I mentioned in an earlier post that it was important to celebrate success. It provides closure for a project, and can be a bonding experience for a team that might disperse to other projects.
Ship gifts are a traditional thing. My brother got this cool leather jacket from the Windows division years ago which he still wears. Most ship gifts, though, aren’t quite that nifty. Mind you, I’ve kept them all just the same, much to Hermione’s annoyance.
Now, I never served, but I do know what a challenge coin is. After having gone through three v1 cloud product releases with this same team, this is actually my favorite ship gift. It was a lot of hard work, and a good way to end one journey and start another. You were in Azure? Heck, yeah, I was in Azure and look at what we did!
Femme Hai Le Grand Requin Blanc
Thrice repeated, once fulfilled. Or, at least, that’s how I remember that going. In line with my goals to talk about the industry and environment, I feel compelled to talk about things like this. I’ve seen many articles about harassment online, bleeding over into real life and the workplace (tough read, language). It’s been going on for some time. It isn’t unique. It’s still going on. It’s not just in technology. The crisis of inclusion is everywhere, in no small part to industry and individual attitude. And this is my third post on the topic.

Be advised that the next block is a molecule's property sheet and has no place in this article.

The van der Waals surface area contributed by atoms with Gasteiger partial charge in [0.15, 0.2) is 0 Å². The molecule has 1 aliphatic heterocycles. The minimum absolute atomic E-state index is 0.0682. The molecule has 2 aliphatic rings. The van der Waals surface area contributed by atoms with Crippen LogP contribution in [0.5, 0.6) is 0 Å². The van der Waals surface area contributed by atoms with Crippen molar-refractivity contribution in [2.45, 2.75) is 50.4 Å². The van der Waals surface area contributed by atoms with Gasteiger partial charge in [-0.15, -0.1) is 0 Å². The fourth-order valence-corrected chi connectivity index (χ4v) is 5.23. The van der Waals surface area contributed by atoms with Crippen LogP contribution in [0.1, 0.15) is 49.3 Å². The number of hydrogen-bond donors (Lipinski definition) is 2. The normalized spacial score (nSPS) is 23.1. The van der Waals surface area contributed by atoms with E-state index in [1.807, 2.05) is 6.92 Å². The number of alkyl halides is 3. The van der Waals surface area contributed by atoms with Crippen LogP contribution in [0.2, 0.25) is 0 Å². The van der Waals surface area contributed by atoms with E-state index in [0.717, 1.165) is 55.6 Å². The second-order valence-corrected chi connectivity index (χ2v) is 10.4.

Industry leaders agree that inclusiveness is important, but it is essential that this message be carried to every level of every organization. We all need to be part of the solution. Once again, to quote Lieutenant General David Morrison, retired, “By now I assume you know my attitude to this type of conduct” and “the standard you walk past is the standard you accept.” Don’t accept bullying or harassment. Demand a higher standard, and accept nothing less.